Nelson’s fire chief Len MacCharles flew over the Harrop fire Tuesday with an expert from B.C. Wildfire Service.
While he admits he is not a wildfire specialist, MacCharles wanted to see the fire for himself because he was concerned about the safety of Nelson’s water supply, which originates in West Arm Park.
He said it was hard to see much of the fire itself because of the smoke.
“I could see a couple of fronts that were burning, and there were crews down below, it looked like they were cutting a fire break into one area,” he told the Star.
But he also flew over the surrounding landscape, and came away less concerned about Nelson’s water supply.
“Based on the information I was given and on what I saw, I felt better. I felt that it was not highly likely that we would see the fire move into that area. In fact the fire was moving in a south direction, away from the Harrop area and not toward Nelson.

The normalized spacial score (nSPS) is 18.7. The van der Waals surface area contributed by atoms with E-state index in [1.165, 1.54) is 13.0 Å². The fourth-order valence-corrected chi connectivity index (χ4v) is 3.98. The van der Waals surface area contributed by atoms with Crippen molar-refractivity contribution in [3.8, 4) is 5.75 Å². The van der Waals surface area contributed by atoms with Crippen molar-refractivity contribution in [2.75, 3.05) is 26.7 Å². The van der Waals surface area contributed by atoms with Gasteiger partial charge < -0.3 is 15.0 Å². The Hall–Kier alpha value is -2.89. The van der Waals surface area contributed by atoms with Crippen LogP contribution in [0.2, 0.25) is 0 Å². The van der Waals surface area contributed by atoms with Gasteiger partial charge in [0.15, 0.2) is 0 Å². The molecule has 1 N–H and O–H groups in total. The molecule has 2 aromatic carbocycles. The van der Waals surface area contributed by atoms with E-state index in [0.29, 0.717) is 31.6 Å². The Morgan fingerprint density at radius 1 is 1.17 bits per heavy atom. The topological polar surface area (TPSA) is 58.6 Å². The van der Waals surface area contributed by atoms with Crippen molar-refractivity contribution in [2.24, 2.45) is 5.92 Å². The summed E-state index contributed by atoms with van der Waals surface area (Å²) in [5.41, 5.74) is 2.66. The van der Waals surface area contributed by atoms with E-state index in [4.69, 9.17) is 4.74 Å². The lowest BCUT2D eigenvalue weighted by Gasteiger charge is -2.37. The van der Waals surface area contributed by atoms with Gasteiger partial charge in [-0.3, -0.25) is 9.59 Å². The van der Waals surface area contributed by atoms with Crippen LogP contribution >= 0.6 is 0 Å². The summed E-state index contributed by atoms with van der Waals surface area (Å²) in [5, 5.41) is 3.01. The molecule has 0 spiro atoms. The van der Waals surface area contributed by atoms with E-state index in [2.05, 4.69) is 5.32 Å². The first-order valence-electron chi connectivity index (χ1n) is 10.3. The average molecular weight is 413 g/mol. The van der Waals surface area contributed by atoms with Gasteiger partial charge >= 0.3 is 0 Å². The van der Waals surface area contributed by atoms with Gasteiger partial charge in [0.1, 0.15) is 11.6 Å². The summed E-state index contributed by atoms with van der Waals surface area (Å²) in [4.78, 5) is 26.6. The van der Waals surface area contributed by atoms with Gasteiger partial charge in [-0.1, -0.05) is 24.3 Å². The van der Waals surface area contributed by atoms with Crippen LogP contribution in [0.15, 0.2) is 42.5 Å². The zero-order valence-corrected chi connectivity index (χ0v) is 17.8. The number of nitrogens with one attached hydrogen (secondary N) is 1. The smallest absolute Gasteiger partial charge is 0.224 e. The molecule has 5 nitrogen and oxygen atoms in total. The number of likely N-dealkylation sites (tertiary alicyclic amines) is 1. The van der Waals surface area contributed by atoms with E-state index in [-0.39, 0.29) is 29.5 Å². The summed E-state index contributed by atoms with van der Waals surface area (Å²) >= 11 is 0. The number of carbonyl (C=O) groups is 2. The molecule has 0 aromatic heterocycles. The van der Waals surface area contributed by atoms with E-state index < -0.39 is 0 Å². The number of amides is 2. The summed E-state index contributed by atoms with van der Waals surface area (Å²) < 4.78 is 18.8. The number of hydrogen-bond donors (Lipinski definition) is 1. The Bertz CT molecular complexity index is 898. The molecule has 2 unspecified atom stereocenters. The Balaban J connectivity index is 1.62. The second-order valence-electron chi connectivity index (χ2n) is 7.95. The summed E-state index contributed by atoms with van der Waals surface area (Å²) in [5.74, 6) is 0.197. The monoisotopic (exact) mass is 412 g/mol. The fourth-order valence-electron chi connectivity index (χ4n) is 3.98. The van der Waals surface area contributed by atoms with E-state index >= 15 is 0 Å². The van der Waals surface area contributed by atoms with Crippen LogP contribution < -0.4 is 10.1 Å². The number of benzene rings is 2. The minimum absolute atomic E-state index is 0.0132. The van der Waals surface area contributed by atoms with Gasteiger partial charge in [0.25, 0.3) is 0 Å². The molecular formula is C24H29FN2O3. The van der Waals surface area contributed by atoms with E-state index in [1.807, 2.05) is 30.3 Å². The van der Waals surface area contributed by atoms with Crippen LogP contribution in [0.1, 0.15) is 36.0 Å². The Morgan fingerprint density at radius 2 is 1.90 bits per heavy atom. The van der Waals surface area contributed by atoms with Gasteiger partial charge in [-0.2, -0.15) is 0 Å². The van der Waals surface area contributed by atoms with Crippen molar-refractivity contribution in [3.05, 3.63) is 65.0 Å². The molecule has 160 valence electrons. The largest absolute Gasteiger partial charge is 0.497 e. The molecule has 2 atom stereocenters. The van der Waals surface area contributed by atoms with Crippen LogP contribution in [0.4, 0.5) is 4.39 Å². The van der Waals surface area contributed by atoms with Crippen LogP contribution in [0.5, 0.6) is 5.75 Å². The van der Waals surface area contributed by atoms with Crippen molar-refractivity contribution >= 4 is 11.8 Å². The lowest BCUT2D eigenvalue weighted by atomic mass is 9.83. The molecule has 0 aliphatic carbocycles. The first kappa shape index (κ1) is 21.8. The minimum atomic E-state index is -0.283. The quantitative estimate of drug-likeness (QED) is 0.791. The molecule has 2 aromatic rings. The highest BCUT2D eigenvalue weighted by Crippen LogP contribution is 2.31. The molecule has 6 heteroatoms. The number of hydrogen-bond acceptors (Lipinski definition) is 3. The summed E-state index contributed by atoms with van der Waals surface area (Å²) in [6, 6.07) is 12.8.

“Now as we know, things change dramatically with wind, but they showed me that even with a wind-driven fire (toward Nelson) it would have to go through some obstacles including a couple of large drainages, one of which is Laska Creek.”
He said there are also a number of unforested scree slopes that would slow a fire down as well as a burned area from a fire in 2003.
MacCharles said the explanations he was given by B.C. Wildfire, were “very professional, very knowledgeable. They were taking the fire seriously and I felt we were in good hands.”
MacCharles has been Nelson’s fire chief since 2014. Before that he served for 35 years in the Calgary Fire Department, most recently as a deputy chief.
In May 2011, he was named the incident commander in the aftermath of the firestorm that swept through Slave Lake, at the time Canada’s costliest disaster.
Pegged at $700 million, the fire destroyed one third of the area, including 374 properties in and around the town. The disaster left 732 residents homeless.